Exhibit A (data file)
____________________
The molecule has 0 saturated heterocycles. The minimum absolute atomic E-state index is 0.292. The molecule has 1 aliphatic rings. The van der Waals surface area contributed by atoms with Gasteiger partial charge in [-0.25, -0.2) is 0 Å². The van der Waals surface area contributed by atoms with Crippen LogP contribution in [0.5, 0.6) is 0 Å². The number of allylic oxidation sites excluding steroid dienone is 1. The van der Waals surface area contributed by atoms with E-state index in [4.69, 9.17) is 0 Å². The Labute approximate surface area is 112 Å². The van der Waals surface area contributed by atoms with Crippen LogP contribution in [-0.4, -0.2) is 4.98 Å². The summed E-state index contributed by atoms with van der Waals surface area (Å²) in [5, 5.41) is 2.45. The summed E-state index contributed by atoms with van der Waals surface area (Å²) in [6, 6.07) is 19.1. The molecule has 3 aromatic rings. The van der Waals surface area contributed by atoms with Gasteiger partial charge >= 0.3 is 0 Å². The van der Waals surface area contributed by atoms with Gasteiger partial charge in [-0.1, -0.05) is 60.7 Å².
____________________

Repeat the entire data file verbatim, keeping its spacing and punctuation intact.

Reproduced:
The molecule has 0 saturated heterocycles. The minimum absolute atomic E-state index is 0.292. The molecule has 1 aliphatic rings. The van der Waals surface area contributed by atoms with Gasteiger partial charge in [-0.25, -0.2) is 0 Å². The van der Waals surface area contributed by atoms with Crippen LogP contribution in [0.5, 0.6) is 0 Å². The number of allylic oxidation sites excluding steroid dienone is 1. The van der Waals surface area contributed by atoms with E-state index in [4.69, 9.17) is 0 Å². The Labute approximate surface area is 112 Å². The van der Waals surface area contributed by atoms with Crippen LogP contribution in [-0.4, -0.2) is 4.98 Å². The summed E-state index contributed by atoms with van der Waals surface area (Å²) in [5, 5.41) is 2.45. The summed E-state index contributed by atoms with van der Waals surface area (Å²) in [6, 6.07) is 19.1. The molecule has 3 aromatic rings. The van der Waals surface area contributed by atoms with Gasteiger partial charge >= 0.3 is 0 Å². The van der Waals surface area contributed by atoms with Gasteiger partial charge in [-0.1, -0.05) is 60.7 Å².